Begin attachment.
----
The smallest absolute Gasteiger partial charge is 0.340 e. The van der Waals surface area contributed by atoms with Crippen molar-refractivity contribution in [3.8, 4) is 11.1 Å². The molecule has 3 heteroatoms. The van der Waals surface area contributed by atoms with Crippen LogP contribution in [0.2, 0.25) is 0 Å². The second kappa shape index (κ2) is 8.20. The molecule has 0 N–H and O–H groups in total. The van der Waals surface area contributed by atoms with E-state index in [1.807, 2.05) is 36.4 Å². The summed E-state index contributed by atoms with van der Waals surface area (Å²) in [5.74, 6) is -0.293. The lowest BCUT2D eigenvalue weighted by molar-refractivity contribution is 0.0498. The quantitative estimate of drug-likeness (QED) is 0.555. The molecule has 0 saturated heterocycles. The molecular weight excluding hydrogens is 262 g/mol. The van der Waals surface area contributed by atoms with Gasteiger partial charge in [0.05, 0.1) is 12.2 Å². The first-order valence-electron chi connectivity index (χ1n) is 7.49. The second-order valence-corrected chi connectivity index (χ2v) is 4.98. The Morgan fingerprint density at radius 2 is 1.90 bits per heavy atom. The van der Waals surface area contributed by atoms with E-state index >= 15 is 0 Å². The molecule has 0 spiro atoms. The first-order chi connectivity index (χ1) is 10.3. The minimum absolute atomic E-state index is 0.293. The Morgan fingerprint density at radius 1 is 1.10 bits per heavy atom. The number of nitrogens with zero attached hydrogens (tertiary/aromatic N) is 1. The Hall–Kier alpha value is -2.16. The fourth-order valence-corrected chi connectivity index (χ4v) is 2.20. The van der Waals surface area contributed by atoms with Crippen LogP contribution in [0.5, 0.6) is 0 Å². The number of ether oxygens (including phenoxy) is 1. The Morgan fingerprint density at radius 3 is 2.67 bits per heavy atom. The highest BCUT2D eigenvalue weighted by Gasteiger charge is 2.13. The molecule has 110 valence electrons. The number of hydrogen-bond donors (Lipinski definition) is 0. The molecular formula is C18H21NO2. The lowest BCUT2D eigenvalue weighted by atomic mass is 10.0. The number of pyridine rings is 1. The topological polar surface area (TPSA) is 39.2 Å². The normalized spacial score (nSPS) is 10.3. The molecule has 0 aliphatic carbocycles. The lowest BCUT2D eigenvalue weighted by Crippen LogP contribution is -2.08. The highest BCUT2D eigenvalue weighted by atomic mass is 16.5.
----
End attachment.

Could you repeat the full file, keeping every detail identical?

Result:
The smallest absolute Gasteiger partial charge is 0.340 e. The van der Waals surface area contributed by atoms with Crippen molar-refractivity contribution in [3.8, 4) is 11.1 Å². The molecule has 3 heteroatoms. The van der Waals surface area contributed by atoms with Crippen LogP contribution in [0.2, 0.25) is 0 Å². The second kappa shape index (κ2) is 8.20. The molecule has 0 N–H and O–H groups in total. The van der Waals surface area contributed by atoms with E-state index in [1.807, 2.05) is 36.4 Å². The summed E-state index contributed by atoms with van der Waals surface area (Å²) in [5.74, 6) is -0.293. The lowest BCUT2D eigenvalue weighted by molar-refractivity contribution is 0.0498. The quantitative estimate of drug-likeness (QED) is 0.555. The molecule has 0 saturated heterocycles. The molecular weight excluding hydrogens is 262 g/mol. The van der Waals surface area contributed by atoms with Gasteiger partial charge in [0.05, 0.1) is 12.2 Å². The first-order valence-electron chi connectivity index (χ1n) is 7.49. The second-order valence-corrected chi connectivity index (χ2v) is 4.98. The Morgan fingerprint density at radius 2 is 1.90 bits per heavy atom. The van der Waals surface area contributed by atoms with E-state index >= 15 is 0 Å². The molecule has 0 spiro atoms. The first-order chi connectivity index (χ1) is 10.3. The minimum absolute atomic E-state index is 0.293. The Morgan fingerprint density at radius 1 is 1.10 bits per heavy atom. The number of nitrogens with zero attached hydrogens (tertiary/aromatic N) is 1. The Hall–Kier alpha value is -2.16. The fourth-order valence-corrected chi connectivity index (χ4v) is 2.20. The van der Waals surface area contributed by atoms with Crippen LogP contribution in [0.5, 0.6) is 0 Å². The number of ether oxygens (including phenoxy) is 1. The Morgan fingerprint density at radius 3 is 2.67 bits per heavy atom. The highest BCUT2D eigenvalue weighted by Gasteiger charge is 2.13. The molecule has 110 valence electrons. The number of hydrogen-bond donors (Lipinski definition) is 0. The molecular formula is C18H21NO2. The lowest BCUT2D eigenvalue weighted by atomic mass is 10.0. The number of pyridine rings is 1. The topological polar surface area (TPSA) is 39.2 Å². The normalized spacial score (nSPS) is 10.3. The molecule has 0 aliphatic carbocycles. The lowest BCUT2D eigenvalue weighted by Crippen LogP contribution is -2.08. The highest BCUT2D eigenvalue weighted by atomic mass is 16.5.